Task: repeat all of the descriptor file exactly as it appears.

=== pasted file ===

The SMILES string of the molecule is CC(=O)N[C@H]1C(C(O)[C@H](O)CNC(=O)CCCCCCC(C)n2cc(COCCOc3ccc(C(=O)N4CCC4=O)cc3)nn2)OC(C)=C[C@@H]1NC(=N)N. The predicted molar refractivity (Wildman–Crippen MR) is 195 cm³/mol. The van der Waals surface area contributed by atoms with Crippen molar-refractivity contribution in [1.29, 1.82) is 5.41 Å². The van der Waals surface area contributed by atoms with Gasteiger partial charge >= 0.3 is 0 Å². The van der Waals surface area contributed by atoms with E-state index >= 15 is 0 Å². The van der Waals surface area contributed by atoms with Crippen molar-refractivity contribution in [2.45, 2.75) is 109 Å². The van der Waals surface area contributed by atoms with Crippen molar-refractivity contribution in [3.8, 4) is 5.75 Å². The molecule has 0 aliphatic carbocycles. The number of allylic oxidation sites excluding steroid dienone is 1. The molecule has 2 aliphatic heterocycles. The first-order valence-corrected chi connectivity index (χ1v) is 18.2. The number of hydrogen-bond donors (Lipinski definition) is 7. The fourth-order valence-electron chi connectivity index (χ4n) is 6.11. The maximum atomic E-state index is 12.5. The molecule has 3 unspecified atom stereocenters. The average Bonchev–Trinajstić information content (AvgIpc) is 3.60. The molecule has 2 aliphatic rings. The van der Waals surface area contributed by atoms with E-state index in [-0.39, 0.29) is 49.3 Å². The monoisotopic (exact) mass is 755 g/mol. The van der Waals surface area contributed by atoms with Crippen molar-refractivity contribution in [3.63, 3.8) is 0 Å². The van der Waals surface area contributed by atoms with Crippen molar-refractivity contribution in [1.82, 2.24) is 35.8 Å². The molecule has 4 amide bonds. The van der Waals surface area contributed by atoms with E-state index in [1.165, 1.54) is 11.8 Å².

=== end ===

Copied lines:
The SMILES string of the molecule is CC(=O)N[C@H]1C(C(O)[C@H](O)CNC(=O)CCCCCCC(C)n2cc(COCCOc3ccc(C(=O)N4CCC4=O)cc3)nn2)OC(C)=C[C@@H]1NC(=N)N. The predicted molar refractivity (Wildman–Crippen MR) is 195 cm³/mol. The van der Waals surface area contributed by atoms with Crippen molar-refractivity contribution in [1.29, 1.82) is 5.41 Å². The van der Waals surface area contributed by atoms with Gasteiger partial charge >= 0.3 is 0 Å². The van der Waals surface area contributed by atoms with E-state index >= 15 is 0 Å². The van der Waals surface area contributed by atoms with Crippen molar-refractivity contribution in [2.45, 2.75) is 109 Å². The van der Waals surface area contributed by atoms with Crippen molar-refractivity contribution in [3.8, 4) is 5.75 Å². The molecule has 0 aliphatic carbocycles. The number of allylic oxidation sites excluding steroid dienone is 1. The molecule has 2 aliphatic heterocycles. The first-order valence-corrected chi connectivity index (χ1v) is 18.2. The number of hydrogen-bond donors (Lipinski definition) is 7. The fourth-order valence-electron chi connectivity index (χ4n) is 6.11. The maximum atomic E-state index is 12.5. The molecule has 3 unspecified atom stereocenters. The average Bonchev–Trinajstić information content (AvgIpc) is 3.60. The molecule has 2 aliphatic rings. The van der Waals surface area contributed by atoms with E-state index in [-0.39, 0.29) is 49.3 Å². The monoisotopic (exact) mass is 755 g/mol. The van der Waals surface area contributed by atoms with Crippen molar-refractivity contribution in [3.63, 3.8) is 0 Å². The van der Waals surface area contributed by atoms with Crippen molar-refractivity contribution in [1.82, 2.24) is 35.8 Å². The molecule has 4 amide bonds. The van der Waals surface area contributed by atoms with E-state index in [1.165, 1.54) is 11.8 Å².